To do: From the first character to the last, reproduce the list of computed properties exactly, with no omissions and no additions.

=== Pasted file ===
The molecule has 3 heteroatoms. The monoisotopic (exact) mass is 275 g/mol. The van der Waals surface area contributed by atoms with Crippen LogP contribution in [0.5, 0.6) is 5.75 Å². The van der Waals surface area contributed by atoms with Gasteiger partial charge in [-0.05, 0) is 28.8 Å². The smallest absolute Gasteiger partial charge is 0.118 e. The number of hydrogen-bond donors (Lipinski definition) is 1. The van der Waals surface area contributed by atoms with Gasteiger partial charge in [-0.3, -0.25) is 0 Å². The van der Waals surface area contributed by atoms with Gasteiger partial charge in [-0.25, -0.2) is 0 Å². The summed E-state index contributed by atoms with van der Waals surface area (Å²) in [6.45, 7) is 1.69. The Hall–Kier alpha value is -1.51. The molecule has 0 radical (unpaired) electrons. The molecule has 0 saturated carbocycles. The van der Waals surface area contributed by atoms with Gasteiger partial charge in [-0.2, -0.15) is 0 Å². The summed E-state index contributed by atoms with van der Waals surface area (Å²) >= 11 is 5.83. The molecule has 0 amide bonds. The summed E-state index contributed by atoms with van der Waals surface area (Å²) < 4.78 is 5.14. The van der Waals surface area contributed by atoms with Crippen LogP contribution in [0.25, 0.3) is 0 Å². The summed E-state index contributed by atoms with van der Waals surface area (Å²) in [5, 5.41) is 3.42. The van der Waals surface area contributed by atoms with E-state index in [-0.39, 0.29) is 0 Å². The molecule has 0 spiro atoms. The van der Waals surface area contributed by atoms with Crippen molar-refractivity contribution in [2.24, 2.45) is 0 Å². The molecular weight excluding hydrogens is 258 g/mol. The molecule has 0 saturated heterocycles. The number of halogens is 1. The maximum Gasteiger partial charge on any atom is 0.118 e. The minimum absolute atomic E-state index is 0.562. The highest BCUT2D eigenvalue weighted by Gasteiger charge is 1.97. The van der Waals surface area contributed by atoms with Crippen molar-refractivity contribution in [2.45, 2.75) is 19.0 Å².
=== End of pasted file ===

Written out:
The molecule has 3 heteroatoms. The monoisotopic (exact) mass is 275 g/mol. The van der Waals surface area contributed by atoms with Crippen LogP contribution in [0.5, 0.6) is 5.75 Å². The van der Waals surface area contributed by atoms with Gasteiger partial charge in [-0.05, 0) is 28.8 Å². The smallest absolute Gasteiger partial charge is 0.118 e. The number of hydrogen-bond donors (Lipinski definition) is 1. The van der Waals surface area contributed by atoms with Gasteiger partial charge in [-0.3, -0.25) is 0 Å². The van der Waals surface area contributed by atoms with Gasteiger partial charge in [-0.25, -0.2) is 0 Å². The summed E-state index contributed by atoms with van der Waals surface area (Å²) in [6.45, 7) is 1.69. The Hall–Kier alpha value is -1.51. The molecule has 0 radical (unpaired) electrons. The molecule has 0 saturated carbocycles. The van der Waals surface area contributed by atoms with Gasteiger partial charge in [-0.2, -0.15) is 0 Å². The summed E-state index contributed by atoms with van der Waals surface area (Å²) >= 11 is 5.83. The molecule has 0 amide bonds. The summed E-state index contributed by atoms with van der Waals surface area (Å²) < 4.78 is 5.14. The van der Waals surface area contributed by atoms with Crippen LogP contribution in [0.25, 0.3) is 0 Å². The summed E-state index contributed by atoms with van der Waals surface area (Å²) in [5, 5.41) is 3.42. The van der Waals surface area contributed by atoms with E-state index in [-0.39, 0.29) is 0 Å². The molecule has 0 spiro atoms. The van der Waals surface area contributed by atoms with Crippen molar-refractivity contribution in [2.24, 2.45) is 0 Å². The molecular weight excluding hydrogens is 258 g/mol. The molecule has 0 saturated heterocycles. The number of halogens is 1. The maximum Gasteiger partial charge on any atom is 0.118 e. The minimum absolute atomic E-state index is 0.562. The highest BCUT2D eigenvalue weighted by Gasteiger charge is 1.97. The van der Waals surface area contributed by atoms with Crippen molar-refractivity contribution in [2.45, 2.75) is 19.0 Å².